51° completes London metro fiber-optic rings


The metro market has attracted many vendors, service providers, and investors, all hoping to cash in on the concentration of sophisticated, high-demand end users. But the metro space has proven to be much more difficult to crack than originally anticipated, resulting in the bankruptcies of many would-be players. So is the metro market an opportunity or illusion? One carrier is determined to find out.

In an 11th-hour rush into the European metro market, 51° (Fifty-one Degrees) has announced the completion of four key sites to manage its London network. As a new telecommunications infrastructure business in London set up recently by London Electricity Group plc (LE Group), 51° has developed points of presence (PoPs) at Finsbury Market in the heart of the city, West Ham, Marylebone, and Camberwell, to provide operational control across its network.

The new sites are housed in existing LE Group properties and therefore benefit from secure, managed locations. Following the installation of fiber-optic infrastructure equipment, these sites now monitor and power the 85 route-km of optical backbone that 51° has developed over an 18-month period.

The installed technology includes SDH add/drop multiplex equipment, fully resilient power and climate control units, fiber trays, access control and closed-circuit TV, remote SCADA management of building services as well as optical distribution frames. In addition, space within each of these PoPs has been made available for potential customers to collocate their own telecom equipment. These PoPs are supported by approximately 90 access points around the 51° backbone network to facilitate additional network infrastructure development and connection to customers.

The 85-km backbone network consists of a loop of about 60 km that stretches from Docklands in the east to Hyde Park in the west and from Brixton in the south to Euston in the north. This loop has an additional 25 km of spurs reaching into some of London's busiest districts. The telecom network has the ability to reach from Willesden in the northwest to Barking in the east and, with 10 major river crossings, could reach from Wimbledon in the southwest and across to Dartford in the southeast. Further network construction in 2002 will focus on the development of access infrastructure beyond the existing backbone to provide bespoke customer services.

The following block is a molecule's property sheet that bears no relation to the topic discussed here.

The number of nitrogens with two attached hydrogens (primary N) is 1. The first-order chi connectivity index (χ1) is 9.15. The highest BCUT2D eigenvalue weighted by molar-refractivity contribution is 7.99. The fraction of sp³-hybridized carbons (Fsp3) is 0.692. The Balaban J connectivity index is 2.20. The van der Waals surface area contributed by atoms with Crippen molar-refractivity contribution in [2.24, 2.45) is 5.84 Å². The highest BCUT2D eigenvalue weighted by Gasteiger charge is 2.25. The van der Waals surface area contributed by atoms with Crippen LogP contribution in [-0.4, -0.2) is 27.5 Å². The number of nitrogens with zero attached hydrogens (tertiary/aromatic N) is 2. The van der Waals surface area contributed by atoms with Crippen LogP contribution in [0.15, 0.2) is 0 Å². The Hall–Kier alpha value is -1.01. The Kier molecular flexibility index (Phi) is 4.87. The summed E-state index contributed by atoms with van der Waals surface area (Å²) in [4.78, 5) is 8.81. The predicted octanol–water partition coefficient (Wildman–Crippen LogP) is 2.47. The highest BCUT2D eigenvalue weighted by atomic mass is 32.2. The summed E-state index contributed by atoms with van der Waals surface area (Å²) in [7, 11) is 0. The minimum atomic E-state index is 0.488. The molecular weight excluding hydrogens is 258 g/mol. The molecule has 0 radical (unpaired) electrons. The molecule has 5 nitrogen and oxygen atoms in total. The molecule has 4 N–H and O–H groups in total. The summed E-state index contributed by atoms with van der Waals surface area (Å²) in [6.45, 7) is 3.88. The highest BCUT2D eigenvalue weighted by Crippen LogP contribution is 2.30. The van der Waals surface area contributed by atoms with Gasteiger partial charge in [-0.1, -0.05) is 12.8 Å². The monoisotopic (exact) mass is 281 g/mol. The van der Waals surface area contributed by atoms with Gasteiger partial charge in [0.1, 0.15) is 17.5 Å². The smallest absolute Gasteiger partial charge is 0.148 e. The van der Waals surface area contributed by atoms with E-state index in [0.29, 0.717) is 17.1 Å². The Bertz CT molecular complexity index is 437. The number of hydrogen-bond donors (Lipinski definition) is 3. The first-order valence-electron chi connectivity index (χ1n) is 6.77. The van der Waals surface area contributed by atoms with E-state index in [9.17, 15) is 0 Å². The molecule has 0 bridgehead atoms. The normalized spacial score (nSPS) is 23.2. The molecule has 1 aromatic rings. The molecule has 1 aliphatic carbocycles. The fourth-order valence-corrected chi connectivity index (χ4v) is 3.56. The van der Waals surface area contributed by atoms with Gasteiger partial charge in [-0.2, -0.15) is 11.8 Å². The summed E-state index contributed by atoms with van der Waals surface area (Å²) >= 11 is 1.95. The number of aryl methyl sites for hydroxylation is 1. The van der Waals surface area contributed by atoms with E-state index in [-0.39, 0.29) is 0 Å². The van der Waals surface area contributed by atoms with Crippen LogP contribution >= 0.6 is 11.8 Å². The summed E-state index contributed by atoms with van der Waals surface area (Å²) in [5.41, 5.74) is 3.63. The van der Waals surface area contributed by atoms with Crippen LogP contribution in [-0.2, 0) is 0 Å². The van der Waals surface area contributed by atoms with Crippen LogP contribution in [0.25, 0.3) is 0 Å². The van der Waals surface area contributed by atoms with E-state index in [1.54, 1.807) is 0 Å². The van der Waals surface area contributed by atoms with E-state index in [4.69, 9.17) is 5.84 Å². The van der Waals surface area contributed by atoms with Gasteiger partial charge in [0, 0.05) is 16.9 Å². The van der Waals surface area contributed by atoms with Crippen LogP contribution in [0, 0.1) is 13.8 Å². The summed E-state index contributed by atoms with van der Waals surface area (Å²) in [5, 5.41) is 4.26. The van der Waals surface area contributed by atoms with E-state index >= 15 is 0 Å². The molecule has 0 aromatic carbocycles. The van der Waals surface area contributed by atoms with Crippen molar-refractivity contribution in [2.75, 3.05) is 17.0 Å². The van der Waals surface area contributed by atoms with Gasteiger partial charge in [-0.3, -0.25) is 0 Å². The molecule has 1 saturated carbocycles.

"We have spent the last 18 months developing our backbone network and are delighted with progress to date," says Craig Lucas, engineering and operations director at 51°, commenting on the completion of the four new sites. "We can now be proud of a state-of-the-art fiber-optic network that reaches across London and into its busiest areas. We also offer access to an extensive property portfolio and unrivaled proximity to the local loop, thanks to our parent company's existing network infrastructure."

Cisco Systems and 51° have partnered to deliver last-mile connectivity with Gigabit Ethernet services in the British capital. That means companies within the M25 ring are now being offered broadband access at speeds ranging from 10 to 100 Mbits/sec into a MAN core network.

The 51° backbone network became fully operational in July, and a range of telecom-related services will be offered to both fixed and wireless telecommunications companies. Additionally, systems integrators and other organizations with similar London requirements will benefit from access to the local loop 51° can provide, thanks to the 30,000 km of existing infrastructure that supports LE Group's electricity networks across the capital.

"There has been a lot of excitement around the metro market," observes Nick Maynard, senior analyst for the telecom strategies research practice at the Yankee Group. "But if carriers are going to succeed, they will need to be cautious and choose their infrastructure deployment building-by-building." A recent Yankee Group report draws on cost-of-services-sold and return-on-investment models to underscore its thesis that successful metro competitors must focus on controlling capital expenditures, offering a range of services, and deeply penetrating each target building.

Keith Humphreys, an analyst at Eurolan Research, indicates there are strong growth opportunities in the MAN market and that, although most carriers sell direct, there are openings for resellers to sell equipment alongside.

"We have even seen carriers using sewage systems for their networks," he says. "With new communication carriers arriving on the scene at regular intervals, the channel has a role to play in being aware of what is available to its customers."

For the success of this project, it is most important that LE Group share its investment's vision of how to develop high-capacity SDH-based city networks to improve their services to UK-based global accounts. "My major doubt about this venture," summarizes Rob Pritchard, Benchmark-IT analyst, "is the ability of 51° to really cooperate closely with two partners, Cisco and Alcatel, that have limited MAN deployment success in London. Finally, the key issue is how will these network fiber-optic rings really help to give better end-to-end network access to business users with high-speed broadband links into the long-haul world."

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